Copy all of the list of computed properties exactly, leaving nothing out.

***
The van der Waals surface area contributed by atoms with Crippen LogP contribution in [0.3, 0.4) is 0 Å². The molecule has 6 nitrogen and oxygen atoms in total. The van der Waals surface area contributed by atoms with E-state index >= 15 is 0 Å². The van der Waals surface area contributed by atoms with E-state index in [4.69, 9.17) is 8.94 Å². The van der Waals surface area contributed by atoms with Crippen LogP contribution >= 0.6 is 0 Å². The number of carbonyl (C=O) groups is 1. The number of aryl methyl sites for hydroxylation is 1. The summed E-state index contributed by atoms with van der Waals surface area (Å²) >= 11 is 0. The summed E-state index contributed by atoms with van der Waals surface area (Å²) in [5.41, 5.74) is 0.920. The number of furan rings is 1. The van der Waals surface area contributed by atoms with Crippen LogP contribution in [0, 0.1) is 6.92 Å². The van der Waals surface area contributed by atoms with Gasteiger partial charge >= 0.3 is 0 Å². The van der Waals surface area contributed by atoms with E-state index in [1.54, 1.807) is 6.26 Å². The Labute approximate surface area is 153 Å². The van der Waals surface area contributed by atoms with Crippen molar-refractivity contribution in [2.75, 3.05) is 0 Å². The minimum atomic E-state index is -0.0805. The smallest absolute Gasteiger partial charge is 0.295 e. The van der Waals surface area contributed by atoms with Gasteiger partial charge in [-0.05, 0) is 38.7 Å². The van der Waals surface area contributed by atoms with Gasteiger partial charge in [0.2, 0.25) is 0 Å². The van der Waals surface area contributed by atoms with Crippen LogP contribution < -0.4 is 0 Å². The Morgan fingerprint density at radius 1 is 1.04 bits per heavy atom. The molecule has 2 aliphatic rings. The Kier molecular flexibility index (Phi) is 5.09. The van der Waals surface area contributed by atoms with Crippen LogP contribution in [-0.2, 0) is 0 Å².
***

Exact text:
The van der Waals surface area contributed by atoms with Crippen LogP contribution in [0.3, 0.4) is 0 Å². The molecule has 6 nitrogen and oxygen atoms in total. The van der Waals surface area contributed by atoms with E-state index >= 15 is 0 Å². The van der Waals surface area contributed by atoms with E-state index in [4.69, 9.17) is 8.94 Å². The van der Waals surface area contributed by atoms with Crippen LogP contribution >= 0.6 is 0 Å². The number of carbonyl (C=O) groups is 1. The number of aryl methyl sites for hydroxylation is 1. The summed E-state index contributed by atoms with van der Waals surface area (Å²) >= 11 is 0. The summed E-state index contributed by atoms with van der Waals surface area (Å²) in [5.41, 5.74) is 0.920. The number of furan rings is 1. The van der Waals surface area contributed by atoms with Crippen LogP contribution in [0, 0.1) is 6.92 Å². The van der Waals surface area contributed by atoms with Gasteiger partial charge >= 0.3 is 0 Å². The van der Waals surface area contributed by atoms with E-state index in [1.54, 1.807) is 6.26 Å². The Labute approximate surface area is 153 Å². The van der Waals surface area contributed by atoms with Crippen molar-refractivity contribution in [2.75, 3.05) is 0 Å². The minimum atomic E-state index is -0.0805. The smallest absolute Gasteiger partial charge is 0.295 e. The van der Waals surface area contributed by atoms with Gasteiger partial charge in [-0.05, 0) is 38.7 Å². The van der Waals surface area contributed by atoms with Gasteiger partial charge in [0.2, 0.25) is 0 Å². The van der Waals surface area contributed by atoms with Crippen LogP contribution < -0.4 is 0 Å². The Morgan fingerprint density at radius 1 is 1.04 bits per heavy atom. The molecule has 2 aliphatic rings. The Kier molecular flexibility index (Phi) is 5.09. The van der Waals surface area contributed by atoms with Crippen LogP contribution in [-0.2, 0) is 0 Å².